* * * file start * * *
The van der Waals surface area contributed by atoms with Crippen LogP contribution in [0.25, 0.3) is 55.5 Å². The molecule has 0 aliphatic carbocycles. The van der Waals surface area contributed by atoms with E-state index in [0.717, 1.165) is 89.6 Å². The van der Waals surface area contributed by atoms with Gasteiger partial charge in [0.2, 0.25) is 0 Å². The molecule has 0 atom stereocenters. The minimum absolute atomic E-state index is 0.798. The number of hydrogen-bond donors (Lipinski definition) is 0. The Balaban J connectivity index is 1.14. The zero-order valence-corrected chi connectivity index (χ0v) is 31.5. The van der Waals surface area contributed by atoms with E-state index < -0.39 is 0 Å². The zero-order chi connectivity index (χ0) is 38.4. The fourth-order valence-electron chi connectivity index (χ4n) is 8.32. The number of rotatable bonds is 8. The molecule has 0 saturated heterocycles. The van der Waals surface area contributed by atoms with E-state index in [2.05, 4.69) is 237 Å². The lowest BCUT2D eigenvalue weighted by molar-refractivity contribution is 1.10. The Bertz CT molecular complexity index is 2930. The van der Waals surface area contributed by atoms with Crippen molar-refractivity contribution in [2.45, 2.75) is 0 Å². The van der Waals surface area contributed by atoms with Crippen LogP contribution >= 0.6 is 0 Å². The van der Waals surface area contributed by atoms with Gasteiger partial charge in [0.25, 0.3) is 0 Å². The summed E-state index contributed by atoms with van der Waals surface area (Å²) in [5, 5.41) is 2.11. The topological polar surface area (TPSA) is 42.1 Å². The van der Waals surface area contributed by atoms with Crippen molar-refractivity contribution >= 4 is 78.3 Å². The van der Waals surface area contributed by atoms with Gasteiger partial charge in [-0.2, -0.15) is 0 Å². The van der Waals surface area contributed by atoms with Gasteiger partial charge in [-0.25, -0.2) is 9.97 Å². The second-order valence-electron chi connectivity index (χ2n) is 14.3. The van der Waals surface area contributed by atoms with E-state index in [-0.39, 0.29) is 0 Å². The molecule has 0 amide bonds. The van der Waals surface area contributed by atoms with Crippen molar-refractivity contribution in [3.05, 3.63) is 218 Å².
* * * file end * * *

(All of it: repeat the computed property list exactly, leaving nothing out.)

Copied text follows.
The van der Waals surface area contributed by atoms with Crippen LogP contribution in [0.25, 0.3) is 55.5 Å². The molecule has 0 aliphatic carbocycles. The van der Waals surface area contributed by atoms with E-state index in [0.717, 1.165) is 89.6 Å². The van der Waals surface area contributed by atoms with Gasteiger partial charge in [0.2, 0.25) is 0 Å². The molecule has 0 atom stereocenters. The minimum absolute atomic E-state index is 0.798. The number of hydrogen-bond donors (Lipinski definition) is 0. The Balaban J connectivity index is 1.14. The zero-order valence-corrected chi connectivity index (χ0v) is 31.5. The van der Waals surface area contributed by atoms with E-state index < -0.39 is 0 Å². The zero-order chi connectivity index (χ0) is 38.4. The fourth-order valence-electron chi connectivity index (χ4n) is 8.32. The number of rotatable bonds is 8. The molecule has 0 saturated heterocycles. The van der Waals surface area contributed by atoms with E-state index in [2.05, 4.69) is 237 Å². The lowest BCUT2D eigenvalue weighted by molar-refractivity contribution is 1.10. The Bertz CT molecular complexity index is 2930. The van der Waals surface area contributed by atoms with Crippen molar-refractivity contribution in [2.45, 2.75) is 0 Å². The van der Waals surface area contributed by atoms with Crippen LogP contribution >= 0.6 is 0 Å². The van der Waals surface area contributed by atoms with Gasteiger partial charge in [0.25, 0.3) is 0 Å². The summed E-state index contributed by atoms with van der Waals surface area (Å²) in [5, 5.41) is 2.11. The topological polar surface area (TPSA) is 42.1 Å². The van der Waals surface area contributed by atoms with Crippen molar-refractivity contribution >= 4 is 78.3 Å². The van der Waals surface area contributed by atoms with Gasteiger partial charge in [-0.2, -0.15) is 0 Å². The van der Waals surface area contributed by atoms with Gasteiger partial charge in [-0.25, -0.2) is 9.97 Å². The second-order valence-electron chi connectivity index (χ2n) is 14.3. The van der Waals surface area contributed by atoms with E-state index in [-0.39, 0.29) is 0 Å². The molecule has 0 amide bonds. The van der Waals surface area contributed by atoms with Crippen molar-refractivity contribution in [3.05, 3.63) is 218 Å².